Lawsuit says BISD violated Open Meetings Act

Lawsuit says BISD violated Open Meetings Act

The Beaumont Independent School District is in the legal crosshairs of a concerned citizen who has filed a lawsuit against the district for violations of the Texas Open Meetings Act, according to Mike Getz, Beaumont City Councilman and attorney for Donna Forgas, who initiated the suit.

“I sought to obtain a restraining order that kept them from going into executive session at their last board meeting,” said Getz. “The restraining order says they are prohibited from going into executive session unless they provide a notice that complies with the Texas Open Meetings Act.”

The center of the issue are the details of the BISD Meeting Agendas, or for the sake of the lawsuit, the lack of detail. The lawsuit filed in Judge Donald Floyd’s 172nd District Court, states that in the last BISD board meeting on Thursday, May 31, the “consideration of personnel matters” was discussed in executive session. That personnel issue turned out to be the consideration of three possible promotions of assistant principals at three BISD campuses, including two high schools, according to Getz.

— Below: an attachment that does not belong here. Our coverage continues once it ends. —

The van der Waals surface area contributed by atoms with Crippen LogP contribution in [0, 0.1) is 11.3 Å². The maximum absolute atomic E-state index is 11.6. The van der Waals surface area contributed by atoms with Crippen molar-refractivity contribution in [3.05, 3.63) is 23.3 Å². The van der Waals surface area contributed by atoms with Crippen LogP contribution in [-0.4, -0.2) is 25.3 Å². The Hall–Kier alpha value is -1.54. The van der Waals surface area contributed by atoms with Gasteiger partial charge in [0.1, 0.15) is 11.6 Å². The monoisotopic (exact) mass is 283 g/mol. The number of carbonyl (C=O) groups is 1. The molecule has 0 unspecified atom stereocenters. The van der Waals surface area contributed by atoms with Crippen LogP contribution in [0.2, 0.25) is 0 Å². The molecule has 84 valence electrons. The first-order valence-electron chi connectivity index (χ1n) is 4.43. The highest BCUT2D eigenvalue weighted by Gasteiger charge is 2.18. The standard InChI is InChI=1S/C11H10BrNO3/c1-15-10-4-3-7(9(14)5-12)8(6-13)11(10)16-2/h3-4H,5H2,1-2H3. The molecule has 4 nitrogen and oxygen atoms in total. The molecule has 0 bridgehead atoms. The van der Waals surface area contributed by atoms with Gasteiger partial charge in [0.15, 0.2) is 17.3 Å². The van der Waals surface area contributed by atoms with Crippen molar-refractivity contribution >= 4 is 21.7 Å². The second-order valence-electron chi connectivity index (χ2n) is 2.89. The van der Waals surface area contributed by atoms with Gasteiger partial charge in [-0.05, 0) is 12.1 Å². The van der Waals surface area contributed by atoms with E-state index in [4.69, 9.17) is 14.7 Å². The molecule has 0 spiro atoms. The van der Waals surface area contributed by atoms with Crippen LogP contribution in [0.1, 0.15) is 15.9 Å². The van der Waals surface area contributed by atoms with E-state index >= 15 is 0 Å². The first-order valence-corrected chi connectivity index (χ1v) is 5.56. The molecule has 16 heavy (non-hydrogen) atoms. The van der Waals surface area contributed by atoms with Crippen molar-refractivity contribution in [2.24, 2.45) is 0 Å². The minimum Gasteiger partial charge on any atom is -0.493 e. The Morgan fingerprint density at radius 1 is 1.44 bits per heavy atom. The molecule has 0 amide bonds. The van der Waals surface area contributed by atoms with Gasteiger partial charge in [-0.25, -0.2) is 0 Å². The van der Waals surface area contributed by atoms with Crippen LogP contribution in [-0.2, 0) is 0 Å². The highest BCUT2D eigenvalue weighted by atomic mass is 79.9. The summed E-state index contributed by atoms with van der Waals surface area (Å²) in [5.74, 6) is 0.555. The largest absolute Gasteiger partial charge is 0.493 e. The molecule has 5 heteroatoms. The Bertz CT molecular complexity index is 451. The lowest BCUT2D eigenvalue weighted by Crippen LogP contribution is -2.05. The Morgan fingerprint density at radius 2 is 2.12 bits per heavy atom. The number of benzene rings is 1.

“There is no way that you could gather from the item noticed for executive session that the subject matter of the meeting was to consider the promotion of three assistant principals at various BISD schools,” Getz wrote to BISD attorney Melody Chappell of the law firm Wells, Peyton, Greenberg & Hunt LLP in a letter that also indicated the settlement terms that Getz and his client are seeking.

The request calls for BISD to do the following: 1. Submit to a training session on the requirements necessary to comply with the Texas Open Meetings Act. 2. Agree to abide by the Texas Open Meetings Act in future notices. 3. Pay incurred attorney’s fees of $1,500. 4. And pay incurred court costs of $332.